In addition to current child support, retroactive child support and health insurance are matters of substantial controversy between the parties, not merely ancillary or incidental. Franson v. Micelli, 172 Ill. 2d 352, 217 Ill. Dec. 250, 666 N.E.2d 1188, (1996). Therefore, even a child support order is not a final judgment pursuant to Rule 301 (155 Ill. 2d R. 301) if the trial court has reserved the issues of retroactive child support and medical insurance for future determination. Franson v. Micelli, 172 Ill. 2d at 356, 217 Ill. Dec. 250, 666 N.E.2d 1188 (1996).
In this case, the order finding paternity and the order of parentage and temporary child support did not resolve the substantial issues of child support, retroactive child support, and health insurance, which had been raised in plaintiff's complaint. Because of that, the August 11, 1994, order, the October 27, 1994, order, and the February 2, 1995 order of parentage and temporary child support were not final and appealable.
Defendant also appeals the second February 2, 1995, order pursuant to Supreme Court Rule 304(a). 155 Ill. 2d R. 304(a). That order stated:
"It is the opinion of the court that there was a prior [August 11, 1994] order which determined the issue of paternity which would allow the issuance of the post-judgment proceedings. There is no just reason to stay enforcement of the order or appeal therefrom."
Rule 304(a) allows appeals from orders that do not dispose of an entire proceeding if there is an express written finding that there is no just reason for delaying enforcement or appeal ( First National Bank v. Lewis, 163 Ill. App. 3d 160, 161, 516 N.E.2d 552, 114 Ill. Dec. 397 (1987)), but the mere presence of that language does not make a nonfinal order final and appealable ( Elkins v. Huckelberry, 213 Ill. Dec. 546, 276 Ill. App. 3d 1073, 1075, 659 N.E.2d 462 (1995)). Instead of making a judgment final, the Rule 304(a) language simply makes appealable a final order in a case that involves multiple parties or multiple claims. Hildebrand v. Topping, 240 Ill. App. 3d 104, 108, 608 N.E.2d 119, 181 Ill. Dec. 46 (1992).
Recently in Franson v. Micelli, 172 Ill. 2d at 356, 217 Ill. Dec. 250, 666 N.E.2d 1188, (1996), our supreme court recognized a disagreement among the appellate court districts regarding the appealability of a finding of paternity pursuant to Rule 304(a) when the issues of retroactive child support and reimbursement of the mother's pregnancy expenses remain unsolved. The third district of the appellate court held in Darm, 267 Ill. App. 3d at 356, 642 N.E.2d 863, that an order deciding paternity, child support, and health insurance, and including the express written finding required by Rule 304(a), could be appealed even if retroactive child support was reserved. In reviewing a similar order in Department of Public Aid ex rel. Corrigan v. Hawkins, 187 Ill. App. 3d 139, 543 N.E.2d 317, 135 Ill. Dec. 82 (1989), the second district of the appellate court indicated that the order may have been appealable if it had included the required Rule 304(a) language. In contrast, the fifth district of the appellate court questioned such an approach in Elkins, 213 Ill. Dec. 546, 276 Ill. App. 3d 1073, 659 N.E.2d 462, but did not reach a decision on that issue.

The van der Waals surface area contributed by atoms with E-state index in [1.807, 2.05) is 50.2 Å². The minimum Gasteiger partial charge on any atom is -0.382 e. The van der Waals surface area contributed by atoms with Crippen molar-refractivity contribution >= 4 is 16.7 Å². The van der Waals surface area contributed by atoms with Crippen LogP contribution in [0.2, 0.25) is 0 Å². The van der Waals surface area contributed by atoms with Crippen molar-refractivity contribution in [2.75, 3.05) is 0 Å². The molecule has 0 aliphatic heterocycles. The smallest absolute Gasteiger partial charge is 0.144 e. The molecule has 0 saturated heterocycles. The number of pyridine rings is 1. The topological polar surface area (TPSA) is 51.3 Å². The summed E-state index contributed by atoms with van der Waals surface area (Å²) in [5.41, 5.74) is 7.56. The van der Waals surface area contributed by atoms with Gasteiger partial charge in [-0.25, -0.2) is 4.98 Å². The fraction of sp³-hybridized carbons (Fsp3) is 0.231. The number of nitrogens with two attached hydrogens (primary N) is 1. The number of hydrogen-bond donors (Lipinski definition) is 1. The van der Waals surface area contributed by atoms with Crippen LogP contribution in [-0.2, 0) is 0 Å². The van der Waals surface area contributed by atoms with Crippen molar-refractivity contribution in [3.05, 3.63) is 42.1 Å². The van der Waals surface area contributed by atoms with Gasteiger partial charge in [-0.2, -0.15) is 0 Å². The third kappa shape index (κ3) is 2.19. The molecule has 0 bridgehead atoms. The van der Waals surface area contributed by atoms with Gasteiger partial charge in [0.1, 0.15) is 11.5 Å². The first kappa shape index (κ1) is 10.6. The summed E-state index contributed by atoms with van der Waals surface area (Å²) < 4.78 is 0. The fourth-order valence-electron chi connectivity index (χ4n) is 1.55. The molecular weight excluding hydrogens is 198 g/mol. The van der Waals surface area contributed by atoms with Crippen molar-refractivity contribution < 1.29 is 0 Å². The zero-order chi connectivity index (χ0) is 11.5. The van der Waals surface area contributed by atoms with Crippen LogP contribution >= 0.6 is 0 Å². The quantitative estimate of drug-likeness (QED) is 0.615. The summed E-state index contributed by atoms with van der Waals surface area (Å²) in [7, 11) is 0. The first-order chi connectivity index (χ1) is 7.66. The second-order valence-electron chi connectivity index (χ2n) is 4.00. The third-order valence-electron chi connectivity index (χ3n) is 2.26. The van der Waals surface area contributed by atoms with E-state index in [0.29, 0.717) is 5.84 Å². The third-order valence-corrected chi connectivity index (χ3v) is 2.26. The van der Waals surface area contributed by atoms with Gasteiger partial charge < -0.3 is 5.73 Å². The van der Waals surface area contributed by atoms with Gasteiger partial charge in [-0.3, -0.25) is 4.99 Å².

In contrast to Darm and Corrigan, which involved orders that decided paternity, child support, and health insurance, but reserved ruling on retroactive child support, there was no final child support order in this case. There does not seem to be a disagreement among the appellate court districts regarding the appealability of a parentage order when there is no determination of child support. The fifth district in Elkins, 276 Ill. App. 3d at 1077, 659 N.E.2d 462, and the first district in Virzint, 85 Ill. App. 3d at 922, 407 N.E.2d 701, held that an order is not final and appealable without a ruling on at least the amount of child support for which defendant is liable, even if it includes the required Rule 304(a) language. We found no cases to the contrary.
An analogous situation occurs in dissolution of marriage cases. The numerous issues raised in a dissolution of marriage case are not appealable under Rule 304(a) until all matters are finally resolved. In re Marriage of Leopando, 96 Ill. 2d 114, 119, 449 N.E.2d 137, 70 Ill. Dec. 263 (1983). Instead of representing separate, unrelated claims, they are separate issues relating to the same claim. In re Marriage of Leopando, 96 Ill. 2d at 119, 449 N.E.2d 137. Similarly, a complaint seeking a determination of paternity and child support advances a single claim, not separate, unrelated claims. See Deckard, 44 Ill. 2d at 417, 255 N.E.2d 900.
In accordance with these principles, we hold that the February 2, 1995, court order was not final and appealable despite its Rule 304(a) language.
Because none of the orders appealed by defendant were final judgments, this court does not have jurisdiction. For that reason, the appeal is dismissed.
RIZZI, J., and GREIMAN, J., CONCUR.